Florence, Italy – A recent archeological discovery showed that around 32,000 years ago people ground up oats, and may have ingested them as oatmeal or even as a basic flour.
Professor Marta Mariotti Lippi from the University of Florence and her team analyzed a stone pestle, which was a tool used for grinding food, found in the Grotta Paglicci, Apulia, in southern Italy. They discovered that some of the debris on the stone turned out to be oatmeal. The stone belonged to the Gravettian era, a late Paleolithic culture, recognized for their tool making. The stone was recovered in the 1950s, but it wasn’t until recently when Lippi and colleagues found the oat fragments.
The research, published in the Proceedings of the National Academy of Sciences, suggests that the stone pestle dates back to 32,600 years ago, making this finding the oldest known evidence that humans actually processed oats thousands of years before the development of agriculture.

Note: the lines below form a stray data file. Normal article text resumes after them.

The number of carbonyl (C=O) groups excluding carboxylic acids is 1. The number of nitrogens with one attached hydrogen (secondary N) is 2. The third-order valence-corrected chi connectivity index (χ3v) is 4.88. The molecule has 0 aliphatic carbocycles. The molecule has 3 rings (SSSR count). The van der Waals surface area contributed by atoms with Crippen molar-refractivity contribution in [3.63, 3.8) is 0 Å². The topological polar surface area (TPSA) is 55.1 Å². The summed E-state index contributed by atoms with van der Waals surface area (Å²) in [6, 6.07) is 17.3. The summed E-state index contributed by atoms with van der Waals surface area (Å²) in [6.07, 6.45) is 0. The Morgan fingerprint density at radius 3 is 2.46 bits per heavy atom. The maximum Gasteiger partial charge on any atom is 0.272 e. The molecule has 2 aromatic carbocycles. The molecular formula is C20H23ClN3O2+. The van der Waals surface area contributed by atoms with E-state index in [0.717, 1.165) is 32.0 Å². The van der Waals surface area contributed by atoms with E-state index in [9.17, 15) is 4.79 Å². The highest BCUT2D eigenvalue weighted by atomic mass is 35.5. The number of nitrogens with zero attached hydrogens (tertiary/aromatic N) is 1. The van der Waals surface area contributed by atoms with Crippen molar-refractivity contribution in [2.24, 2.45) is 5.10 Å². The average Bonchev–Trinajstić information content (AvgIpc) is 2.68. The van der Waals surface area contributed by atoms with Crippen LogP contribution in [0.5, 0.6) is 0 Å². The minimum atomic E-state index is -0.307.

The team also reported that the cave’s population used the pestle to grind whole oats turning it into flour before cooking and eating it. However, Lippi remains unclear about what exactly the ancient people did with the oats. “Presumably they mixed the flour with water and cooked (it)” and that they “surely used grains,” she told NPR.
Different ancient hunter-gatherers cultures used the Paglicci cave as home between 34,000 to 32,000 years ago. The site includes Paleolithic mural paintings, depicting horses and hand prints. Images of goats, cows, a serpent, a nest with eggs, and a hunting scene have also been found engraved on bone. Moreover, Lippi claims that she and her team will continue to examine the debris to understand what other prehistoric cultures had for meals.